Dodge C series D100 Sweptside pickup 315/204

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C series D100 Sweptside pickup 315/204





The C Series was a line of pickup trucks sold by Dodge from 1954 to 1960. It replaced the Dodge B Series of trucks and was eventually supplanted by the Dodge D Series, introduced in 1961.

Unlike the B Series, which were closely related to Dodge's prewar trucks, the C Series was a complete redesign. Dodge continued the "pilot house" tradition of high-visibility cabs with a wraparound windshield introduced in 1955. A two-speed "PowerFlite" automatic transmission was newly available that year.

Chrysler called the Hemi-powered Dodge trucks "Power Giant" in 1957, and introduced power steering and brakes, a three-speed automatic, and a 12-volt electrical system.

From 1957 to 1959, Dodge proposed the Sweptside pickup, a rival to the Chevrolet Cameo Carrier, but it never became a best-seller. A flat-sided (and thus wider) "Sweptline" cargo box came in 1959. The company also adopted the standard pickup truck numbering scheme, also used by Ford and GM at that time. Thus, the ½ ton Dodge was now called the D100. A traditional separate-fender body "Utiline" version was also built which had a GVWR of 9,000 lb (4,100 kg).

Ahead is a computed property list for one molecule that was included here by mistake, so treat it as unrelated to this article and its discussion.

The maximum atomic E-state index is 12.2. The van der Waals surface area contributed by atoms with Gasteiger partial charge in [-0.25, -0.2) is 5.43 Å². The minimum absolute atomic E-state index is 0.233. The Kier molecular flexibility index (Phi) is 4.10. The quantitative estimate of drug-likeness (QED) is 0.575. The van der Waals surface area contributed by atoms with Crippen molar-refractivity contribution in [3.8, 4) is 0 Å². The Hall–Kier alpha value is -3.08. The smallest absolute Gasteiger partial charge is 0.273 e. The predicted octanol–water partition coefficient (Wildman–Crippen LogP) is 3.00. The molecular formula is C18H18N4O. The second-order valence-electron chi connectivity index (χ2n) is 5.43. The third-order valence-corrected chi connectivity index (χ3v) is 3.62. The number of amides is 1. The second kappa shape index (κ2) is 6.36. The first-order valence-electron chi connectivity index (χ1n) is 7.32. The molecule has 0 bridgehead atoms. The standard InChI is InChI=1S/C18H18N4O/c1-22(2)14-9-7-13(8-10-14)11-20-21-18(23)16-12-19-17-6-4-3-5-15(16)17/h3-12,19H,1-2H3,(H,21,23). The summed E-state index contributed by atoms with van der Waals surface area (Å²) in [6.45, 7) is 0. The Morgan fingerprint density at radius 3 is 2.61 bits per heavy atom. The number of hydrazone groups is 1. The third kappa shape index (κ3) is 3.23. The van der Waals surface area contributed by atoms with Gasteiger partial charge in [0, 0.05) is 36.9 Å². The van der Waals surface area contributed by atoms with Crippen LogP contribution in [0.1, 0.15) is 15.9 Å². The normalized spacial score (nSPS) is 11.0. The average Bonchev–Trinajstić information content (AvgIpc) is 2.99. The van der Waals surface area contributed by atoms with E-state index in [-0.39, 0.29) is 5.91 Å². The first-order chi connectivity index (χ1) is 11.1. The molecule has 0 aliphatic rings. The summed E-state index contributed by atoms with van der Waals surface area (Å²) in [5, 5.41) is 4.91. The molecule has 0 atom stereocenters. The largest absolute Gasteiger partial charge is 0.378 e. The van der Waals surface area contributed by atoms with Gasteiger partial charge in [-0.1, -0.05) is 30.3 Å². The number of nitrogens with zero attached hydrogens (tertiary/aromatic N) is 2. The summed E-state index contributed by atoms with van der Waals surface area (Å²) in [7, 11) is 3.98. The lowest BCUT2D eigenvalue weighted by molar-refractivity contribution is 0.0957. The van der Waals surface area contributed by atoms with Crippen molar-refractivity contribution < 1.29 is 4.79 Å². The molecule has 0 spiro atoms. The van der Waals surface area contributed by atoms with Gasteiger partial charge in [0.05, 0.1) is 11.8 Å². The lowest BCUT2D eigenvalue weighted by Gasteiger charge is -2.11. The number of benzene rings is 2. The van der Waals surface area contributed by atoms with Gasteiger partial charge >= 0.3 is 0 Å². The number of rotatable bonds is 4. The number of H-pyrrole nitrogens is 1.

Since it still utilized the older cab design, the C Series name was continued for Dodge's line of medium- and heavy-duty trucks (better known as the LCF Series) through the 1975 model year, long after most of Dodge's other trucks had moved to the newer D Series designation.

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